Last modified: 2002-09-28 by rick wyatt
Keywords: united states | native american | chickasaw |
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by Dov Gutterman, 1 July 2000
The Bicentennial Committee of Ardmore, Oklahoma, determined as one of the city's projects for the two hundredth anniversary of the founding of the United States to seek seven sets of the 14 flags that have flown over Oklahoma in the history of this continent. Although it was an easy and inexpensive matter to obtain 12 of those flags, the making of the Chickasaw and Choctaw flags proved to be too expensive.Dov Gutterman, 1 July 2000
In the spring of 1975, the committee asked the members of the Ardmore Indian Arts and Crafts organization to make the two tribal flags by hand. The first flag was completed in May of that year. Those who worked on making the flags were:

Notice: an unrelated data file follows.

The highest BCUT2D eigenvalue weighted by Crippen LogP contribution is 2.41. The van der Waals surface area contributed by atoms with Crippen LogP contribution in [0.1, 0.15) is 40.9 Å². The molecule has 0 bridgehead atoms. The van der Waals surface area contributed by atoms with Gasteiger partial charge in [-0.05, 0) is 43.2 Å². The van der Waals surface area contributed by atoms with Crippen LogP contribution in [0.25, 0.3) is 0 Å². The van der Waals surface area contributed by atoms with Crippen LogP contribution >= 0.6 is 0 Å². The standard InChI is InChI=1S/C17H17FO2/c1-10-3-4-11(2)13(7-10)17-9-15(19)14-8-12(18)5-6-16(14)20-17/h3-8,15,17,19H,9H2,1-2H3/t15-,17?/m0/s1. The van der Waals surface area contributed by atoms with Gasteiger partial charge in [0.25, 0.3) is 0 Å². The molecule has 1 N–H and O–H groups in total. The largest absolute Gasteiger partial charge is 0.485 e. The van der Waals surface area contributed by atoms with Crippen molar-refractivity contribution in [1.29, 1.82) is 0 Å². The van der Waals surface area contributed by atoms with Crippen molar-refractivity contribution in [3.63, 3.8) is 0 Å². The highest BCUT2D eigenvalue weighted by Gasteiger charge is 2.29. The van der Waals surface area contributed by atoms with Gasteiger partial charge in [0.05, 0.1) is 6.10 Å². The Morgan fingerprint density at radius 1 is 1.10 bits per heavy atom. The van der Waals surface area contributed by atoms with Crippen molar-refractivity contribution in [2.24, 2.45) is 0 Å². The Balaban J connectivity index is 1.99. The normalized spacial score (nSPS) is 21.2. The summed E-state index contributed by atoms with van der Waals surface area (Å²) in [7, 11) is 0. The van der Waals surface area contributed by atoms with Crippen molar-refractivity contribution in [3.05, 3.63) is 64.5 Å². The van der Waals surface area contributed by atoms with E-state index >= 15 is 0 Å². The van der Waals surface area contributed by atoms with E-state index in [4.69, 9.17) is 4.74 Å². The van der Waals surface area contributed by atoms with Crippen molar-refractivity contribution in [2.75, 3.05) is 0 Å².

Mrs. Clifford Roland (Tommie), a Choctaw
Ms. Ruby McMillian, a Chickasaw-Choctaw
Ms. Debbie Farve, a Chickasaw-Choctaw
Ms. Era Carney, a Chickasaw Mr. Cecil Carney, a Chickasaw
Ms. Norma Griffin, a Choctaw
Ms. Ramona Pope, a Chickasaw
Ms. Janet Wallace, a Chickasaw
These people designed seven Chickasaw and seven Choctaw flags for use by the City of Ardmore. The flags were officially raised on the streets of Ardmore on July 4, 1975. After that date, the flags were flown on holidays and on other special events. Now they are flown every day.
The flags were made from new sheets, hemmed for extra strength. Metal rings were sewn into the flags for the flag rope and the great seals of the tribes were affixed with liquid embroidery paint. The first seal proved too small, and Mr. Les Wildman, a member of the bicentennial committee, enlarged the seal. The completed flag measured three feet by five feet, the standard flag size.
After the Ardmore flags were completed, eight flags were commissioned by Governor Overton James for the use of the Chickasaw Nation. It was at this time that blue was used as the background color in the Chickasaw Nation flag.